The sheer visceral nature of the game hasn’t been diminished over the years and the remastered treatment makes everything come alive. Canals has a subtle hazy atmosphere to it that’s somewhat mellow and downplays all the murder happening. Gridlock’s wrecked cars and crumbling architecture denote the game’s destroyed beauty very well while War Machine is your typical dusty, underground map armed with a Troika turrent. The textures look cleaner and crisper than the original, with the overall effect bordering close to a remake rather than a remaster.
It’s easy to see why people wouldn’t like Gears of War: Ultimate Edition’s multiplayer though. Battles are often decided on whose better with the shotgun and even that can get sticky since there’s no great way to determine how effective your shots are. I would aim my shotgun squarely into an enemy’s torso only to have him shake off three rounds while decimating me with one (I will happily attribute that to atrocious aiming though since there were times where I aimed reasonably close to an enemy’s head and downed them).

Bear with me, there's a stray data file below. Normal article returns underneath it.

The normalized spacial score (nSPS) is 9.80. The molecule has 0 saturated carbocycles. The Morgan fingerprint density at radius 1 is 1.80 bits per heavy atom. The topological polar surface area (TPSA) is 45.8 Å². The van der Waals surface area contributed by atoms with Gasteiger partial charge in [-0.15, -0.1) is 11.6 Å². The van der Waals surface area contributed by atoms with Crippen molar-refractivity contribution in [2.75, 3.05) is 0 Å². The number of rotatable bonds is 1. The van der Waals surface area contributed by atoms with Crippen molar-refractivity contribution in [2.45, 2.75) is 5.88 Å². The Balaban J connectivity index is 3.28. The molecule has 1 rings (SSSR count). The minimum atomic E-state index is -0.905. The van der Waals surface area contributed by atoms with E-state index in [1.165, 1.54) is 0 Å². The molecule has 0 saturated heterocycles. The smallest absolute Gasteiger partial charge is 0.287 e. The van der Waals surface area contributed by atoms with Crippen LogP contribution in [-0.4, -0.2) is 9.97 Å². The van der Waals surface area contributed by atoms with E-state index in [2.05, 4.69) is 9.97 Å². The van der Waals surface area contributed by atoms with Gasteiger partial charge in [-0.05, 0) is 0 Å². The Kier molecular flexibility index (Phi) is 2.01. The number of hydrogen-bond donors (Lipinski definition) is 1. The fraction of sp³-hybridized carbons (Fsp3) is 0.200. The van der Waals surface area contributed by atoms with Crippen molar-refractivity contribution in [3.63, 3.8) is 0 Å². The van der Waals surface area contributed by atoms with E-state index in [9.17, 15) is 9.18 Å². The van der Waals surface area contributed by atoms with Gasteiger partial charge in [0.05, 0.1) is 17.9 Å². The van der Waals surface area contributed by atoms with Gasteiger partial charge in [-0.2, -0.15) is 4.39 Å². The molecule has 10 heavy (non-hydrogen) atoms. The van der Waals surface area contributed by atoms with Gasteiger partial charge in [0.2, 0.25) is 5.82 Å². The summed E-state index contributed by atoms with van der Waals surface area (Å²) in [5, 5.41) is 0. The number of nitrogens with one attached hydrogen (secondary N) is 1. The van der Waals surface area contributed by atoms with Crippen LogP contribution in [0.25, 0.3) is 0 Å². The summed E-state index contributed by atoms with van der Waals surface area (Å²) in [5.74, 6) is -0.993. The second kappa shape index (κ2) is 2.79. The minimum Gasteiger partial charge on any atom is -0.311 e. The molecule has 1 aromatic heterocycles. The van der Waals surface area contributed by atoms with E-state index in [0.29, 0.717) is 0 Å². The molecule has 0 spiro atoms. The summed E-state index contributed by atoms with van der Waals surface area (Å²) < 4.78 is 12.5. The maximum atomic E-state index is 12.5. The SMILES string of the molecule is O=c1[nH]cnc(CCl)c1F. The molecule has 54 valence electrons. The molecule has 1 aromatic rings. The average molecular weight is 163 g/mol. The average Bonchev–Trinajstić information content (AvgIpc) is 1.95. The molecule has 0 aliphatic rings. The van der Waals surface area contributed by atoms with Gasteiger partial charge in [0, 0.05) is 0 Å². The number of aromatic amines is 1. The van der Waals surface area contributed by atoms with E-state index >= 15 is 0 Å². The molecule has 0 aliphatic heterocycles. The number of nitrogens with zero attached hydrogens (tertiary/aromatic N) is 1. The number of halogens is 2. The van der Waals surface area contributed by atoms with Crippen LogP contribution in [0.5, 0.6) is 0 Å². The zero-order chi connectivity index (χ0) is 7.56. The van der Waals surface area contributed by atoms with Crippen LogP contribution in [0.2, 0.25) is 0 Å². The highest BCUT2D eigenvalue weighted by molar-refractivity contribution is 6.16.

It feels more like a learning curve rather than an inherently bugged weapon or server issues, though there was an instance where I shot and downed an enemy first only for his shotgun to seemingly go off at the last second and down me. The Lancer also isn’t as powerful as later games in the series – headshots are still pretty lethal if you have your opponent in a medium range engagement but you’re better off switching to your shotgun in such a scenario since your opponent will likely rush you.
"One of the biggest issues encountered in the beta was the matchmaking process. The first day was incredibly smooth but I had trouble finding a match immediately the second day."